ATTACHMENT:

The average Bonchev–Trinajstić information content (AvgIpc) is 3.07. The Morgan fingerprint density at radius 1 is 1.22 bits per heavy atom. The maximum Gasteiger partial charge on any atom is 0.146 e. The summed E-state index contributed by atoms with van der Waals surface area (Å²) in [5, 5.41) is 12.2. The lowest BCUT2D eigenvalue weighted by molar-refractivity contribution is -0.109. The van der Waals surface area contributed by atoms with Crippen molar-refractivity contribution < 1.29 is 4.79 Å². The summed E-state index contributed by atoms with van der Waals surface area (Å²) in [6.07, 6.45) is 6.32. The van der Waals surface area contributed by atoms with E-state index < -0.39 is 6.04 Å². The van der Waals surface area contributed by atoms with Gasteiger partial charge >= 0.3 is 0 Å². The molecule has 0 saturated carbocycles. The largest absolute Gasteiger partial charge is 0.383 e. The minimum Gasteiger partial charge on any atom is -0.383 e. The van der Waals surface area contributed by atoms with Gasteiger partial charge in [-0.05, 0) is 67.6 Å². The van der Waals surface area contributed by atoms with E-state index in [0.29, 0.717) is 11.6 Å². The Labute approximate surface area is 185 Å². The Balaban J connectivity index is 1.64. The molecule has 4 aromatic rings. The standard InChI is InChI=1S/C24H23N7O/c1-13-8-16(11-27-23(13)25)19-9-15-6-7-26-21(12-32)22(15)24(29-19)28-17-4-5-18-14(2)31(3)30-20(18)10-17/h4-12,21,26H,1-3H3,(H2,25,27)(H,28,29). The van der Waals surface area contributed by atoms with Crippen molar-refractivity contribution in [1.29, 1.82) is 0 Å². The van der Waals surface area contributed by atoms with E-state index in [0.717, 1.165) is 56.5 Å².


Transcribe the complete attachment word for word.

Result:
The average Bonchev–Trinajstić information content (AvgIpc) is 3.07. The Morgan fingerprint density at radius 1 is 1.22 bits per heavy atom. The maximum Gasteiger partial charge on any atom is 0.146 e. The summed E-state index contributed by atoms with van der Waals surface area (Å²) in [5, 5.41) is 12.2. The lowest BCUT2D eigenvalue weighted by molar-refractivity contribution is -0.109. The van der Waals surface area contributed by atoms with Crippen molar-refractivity contribution < 1.29 is 4.79 Å². The summed E-state index contributed by atoms with van der Waals surface area (Å²) in [6.07, 6.45) is 6.32. The van der Waals surface area contributed by atoms with E-state index < -0.39 is 6.04 Å². The van der Waals surface area contributed by atoms with Gasteiger partial charge >= 0.3 is 0 Å². The molecule has 0 saturated carbocycles. The largest absolute Gasteiger partial charge is 0.383 e. The minimum Gasteiger partial charge on any atom is -0.383 e. The van der Waals surface area contributed by atoms with Gasteiger partial charge in [-0.05, 0) is 67.6 Å². The van der Waals surface area contributed by atoms with E-state index in [0.29, 0.717) is 11.6 Å². The Labute approximate surface area is 185 Å². The Balaban J connectivity index is 1.64. The molecule has 4 aromatic rings. The standard InChI is InChI=1S/C24H23N7O/c1-13-8-16(11-27-23(13)25)19-9-15-6-7-26-21(12-32)22(15)24(29-19)28-17-4-5-18-14(2)31(3)30-20(18)10-17/h4-12,21,26H,1-3H3,(H2,25,27)(H,28,29). The van der Waals surface area contributed by atoms with Crippen molar-refractivity contribution in [1.29, 1.82) is 0 Å². The van der Waals surface area contributed by atoms with E-state index in [0.717, 1.165) is 56.5 Å².